The e-ROSA project seeks to build a shared vision of a future sustainable e-infrastructure for research and education in agriculture in order to promote Open Science in this field and as such contribute to addressing related societal challenges. In order to achieve this goal, e-ROSA’s first objective is to bring together the relevant scientific communities and stakeholders and engage them in the process of coelaboration of an ambitious, practical roadmap that provides the basis for the design and implementation of such an e-infrastructure in the years to come.
This website highlights the results of a bibliometric analysis conducted at a global scale in order to identify key scientists and associated research performing organisations (e.g. public research institutes, universities, Research & Development departments of private companies) that work in the field of agricultural data sources and services. If you have any comment or feedback on the bibliometric study, please use the online form.
You can access and play with the graphs:
- Evolution of the number of publications between 2005 and 2015
- Map of most publishing countries between 2005 and 2015
- Network of country collaborations
- Network of institutional collaborations (+10 publications)
- Network of keywords relating to data - Link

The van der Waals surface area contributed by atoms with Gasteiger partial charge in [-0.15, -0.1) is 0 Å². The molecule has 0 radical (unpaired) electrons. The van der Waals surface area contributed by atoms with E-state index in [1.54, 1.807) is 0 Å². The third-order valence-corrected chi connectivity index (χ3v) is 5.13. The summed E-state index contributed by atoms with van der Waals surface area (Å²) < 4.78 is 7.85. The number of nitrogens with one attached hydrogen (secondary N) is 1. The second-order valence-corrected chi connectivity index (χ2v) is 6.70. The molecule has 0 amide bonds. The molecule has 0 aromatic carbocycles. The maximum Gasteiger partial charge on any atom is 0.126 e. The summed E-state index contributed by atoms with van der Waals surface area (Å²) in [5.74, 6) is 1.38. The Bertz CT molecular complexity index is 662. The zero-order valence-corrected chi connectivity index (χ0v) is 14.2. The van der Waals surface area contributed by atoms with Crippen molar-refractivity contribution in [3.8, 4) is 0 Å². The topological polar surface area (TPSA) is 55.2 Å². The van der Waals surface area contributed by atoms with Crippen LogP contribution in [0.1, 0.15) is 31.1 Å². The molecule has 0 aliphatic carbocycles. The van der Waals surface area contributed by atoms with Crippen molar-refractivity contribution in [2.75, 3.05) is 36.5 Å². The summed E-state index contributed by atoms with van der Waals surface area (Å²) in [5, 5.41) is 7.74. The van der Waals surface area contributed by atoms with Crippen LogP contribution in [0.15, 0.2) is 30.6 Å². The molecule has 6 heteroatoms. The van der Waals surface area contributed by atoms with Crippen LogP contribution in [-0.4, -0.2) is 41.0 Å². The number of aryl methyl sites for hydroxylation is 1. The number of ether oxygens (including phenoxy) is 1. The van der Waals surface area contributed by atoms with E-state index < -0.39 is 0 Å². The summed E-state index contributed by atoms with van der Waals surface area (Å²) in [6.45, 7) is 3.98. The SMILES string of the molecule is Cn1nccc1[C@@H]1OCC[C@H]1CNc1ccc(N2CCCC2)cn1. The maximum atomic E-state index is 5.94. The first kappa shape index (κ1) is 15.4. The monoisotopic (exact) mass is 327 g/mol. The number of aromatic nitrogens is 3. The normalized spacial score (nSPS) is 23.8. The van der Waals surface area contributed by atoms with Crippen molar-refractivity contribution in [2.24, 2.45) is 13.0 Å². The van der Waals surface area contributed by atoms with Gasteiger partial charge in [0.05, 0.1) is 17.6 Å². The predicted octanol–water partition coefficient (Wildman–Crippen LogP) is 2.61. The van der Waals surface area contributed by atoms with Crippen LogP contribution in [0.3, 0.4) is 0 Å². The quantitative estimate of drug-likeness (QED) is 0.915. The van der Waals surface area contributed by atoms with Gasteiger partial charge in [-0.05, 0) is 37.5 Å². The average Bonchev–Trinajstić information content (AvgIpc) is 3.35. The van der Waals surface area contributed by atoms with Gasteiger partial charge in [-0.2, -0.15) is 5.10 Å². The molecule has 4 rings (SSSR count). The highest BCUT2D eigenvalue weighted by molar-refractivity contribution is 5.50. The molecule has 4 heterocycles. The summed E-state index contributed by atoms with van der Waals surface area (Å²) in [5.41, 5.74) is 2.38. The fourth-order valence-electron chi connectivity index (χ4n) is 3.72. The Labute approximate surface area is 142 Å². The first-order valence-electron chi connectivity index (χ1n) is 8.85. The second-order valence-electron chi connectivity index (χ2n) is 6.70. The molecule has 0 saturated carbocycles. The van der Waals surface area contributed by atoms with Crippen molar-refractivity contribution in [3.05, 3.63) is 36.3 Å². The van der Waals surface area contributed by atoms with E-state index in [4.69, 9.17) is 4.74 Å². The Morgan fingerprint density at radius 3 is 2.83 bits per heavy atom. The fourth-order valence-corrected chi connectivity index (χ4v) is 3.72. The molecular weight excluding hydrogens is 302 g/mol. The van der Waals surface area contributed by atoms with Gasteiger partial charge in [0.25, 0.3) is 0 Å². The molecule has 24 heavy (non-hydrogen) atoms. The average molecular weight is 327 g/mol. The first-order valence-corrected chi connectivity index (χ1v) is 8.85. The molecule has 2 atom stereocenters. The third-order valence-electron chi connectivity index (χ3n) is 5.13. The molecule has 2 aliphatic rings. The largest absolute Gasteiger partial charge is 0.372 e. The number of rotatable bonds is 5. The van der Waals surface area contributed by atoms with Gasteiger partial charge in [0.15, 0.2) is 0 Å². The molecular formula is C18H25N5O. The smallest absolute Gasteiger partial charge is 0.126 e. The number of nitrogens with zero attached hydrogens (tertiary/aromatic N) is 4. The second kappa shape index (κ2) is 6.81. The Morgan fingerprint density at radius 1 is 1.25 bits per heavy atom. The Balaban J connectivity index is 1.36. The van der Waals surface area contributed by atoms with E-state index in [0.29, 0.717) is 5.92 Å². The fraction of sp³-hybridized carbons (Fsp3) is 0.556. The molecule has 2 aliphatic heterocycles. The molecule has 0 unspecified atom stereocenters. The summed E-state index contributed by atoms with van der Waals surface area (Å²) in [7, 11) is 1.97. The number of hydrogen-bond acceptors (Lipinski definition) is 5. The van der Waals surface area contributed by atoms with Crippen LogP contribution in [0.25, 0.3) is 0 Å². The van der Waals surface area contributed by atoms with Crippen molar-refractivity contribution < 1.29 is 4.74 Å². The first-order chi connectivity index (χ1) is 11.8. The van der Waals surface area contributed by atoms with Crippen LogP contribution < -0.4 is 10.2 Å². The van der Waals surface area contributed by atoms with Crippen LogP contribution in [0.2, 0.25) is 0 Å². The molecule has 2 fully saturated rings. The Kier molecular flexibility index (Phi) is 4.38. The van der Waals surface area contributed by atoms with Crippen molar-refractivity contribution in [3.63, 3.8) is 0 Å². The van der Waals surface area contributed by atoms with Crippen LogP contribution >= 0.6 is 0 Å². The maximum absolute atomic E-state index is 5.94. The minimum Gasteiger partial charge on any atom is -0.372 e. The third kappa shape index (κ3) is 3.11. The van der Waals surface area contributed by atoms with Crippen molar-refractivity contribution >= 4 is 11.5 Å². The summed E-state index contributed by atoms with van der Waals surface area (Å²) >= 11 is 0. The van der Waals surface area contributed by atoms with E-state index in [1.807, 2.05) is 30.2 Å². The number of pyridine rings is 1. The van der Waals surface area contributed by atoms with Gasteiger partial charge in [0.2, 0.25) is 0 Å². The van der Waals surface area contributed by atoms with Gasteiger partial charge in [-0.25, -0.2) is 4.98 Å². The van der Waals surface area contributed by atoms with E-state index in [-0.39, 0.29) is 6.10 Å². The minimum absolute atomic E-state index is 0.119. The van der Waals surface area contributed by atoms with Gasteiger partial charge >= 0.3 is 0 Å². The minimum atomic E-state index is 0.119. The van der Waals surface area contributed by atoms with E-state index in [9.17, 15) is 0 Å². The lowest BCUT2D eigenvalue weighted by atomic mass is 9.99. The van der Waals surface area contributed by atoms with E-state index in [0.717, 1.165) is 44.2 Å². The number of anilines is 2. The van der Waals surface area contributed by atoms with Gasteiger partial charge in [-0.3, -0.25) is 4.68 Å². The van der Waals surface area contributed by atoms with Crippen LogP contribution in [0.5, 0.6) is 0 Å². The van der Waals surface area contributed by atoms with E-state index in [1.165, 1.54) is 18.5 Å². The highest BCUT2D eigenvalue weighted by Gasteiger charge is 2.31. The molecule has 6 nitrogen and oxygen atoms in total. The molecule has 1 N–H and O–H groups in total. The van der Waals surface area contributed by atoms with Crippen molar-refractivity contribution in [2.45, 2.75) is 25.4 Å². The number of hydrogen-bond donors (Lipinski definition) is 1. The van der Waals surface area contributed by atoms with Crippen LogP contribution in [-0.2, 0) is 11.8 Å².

Development and implementation of a climate data management system for western Pacific small island developing states
This study describes the development and deployment of a new climate data management system aimed at improving climate data management and associated climate services in Pacific island countries and East Timor. The system is called Climate Data for the Environment (CliDE). Installed locally, it provides each country with a central relational database and web-based user interface that includes customizable key entry forms, quality control tools, station maintenance forms, meteorological and climate reports, and data file extracts. It has been deployed as free and open source software in 15 countries (East Timor, Papua New Guinea, Solomon Islands, Vanuatu, Palau, Federated States of Micronesia, Nauru, Marshall Islands, Kiribati, Tuvalu, Fiji, Tonga, Samoa, Niue and Cook Islands). In developing CliDE, the project team sought to develop a database capable of providing a robust method of managing an individual country's meteorological observations from networks typically consisting of several to hundreds of stations. In many Pacific countries significant data remain only in paper form; therefore, a key consideration was in providing a secure and efficient means for digitizing paper records. As CliDE has developed, it has become the central hub of a multitude of climate and meteorological services of benefit to small national meteorological services, such as statistical reports, graphical analyses, data extractions, climate summaries, and products that can provide input to public works planning, agriculture and health sectors. It has helped improve significantly the work flow, data integrity and consistency beyond previous practices in the western Pacific.
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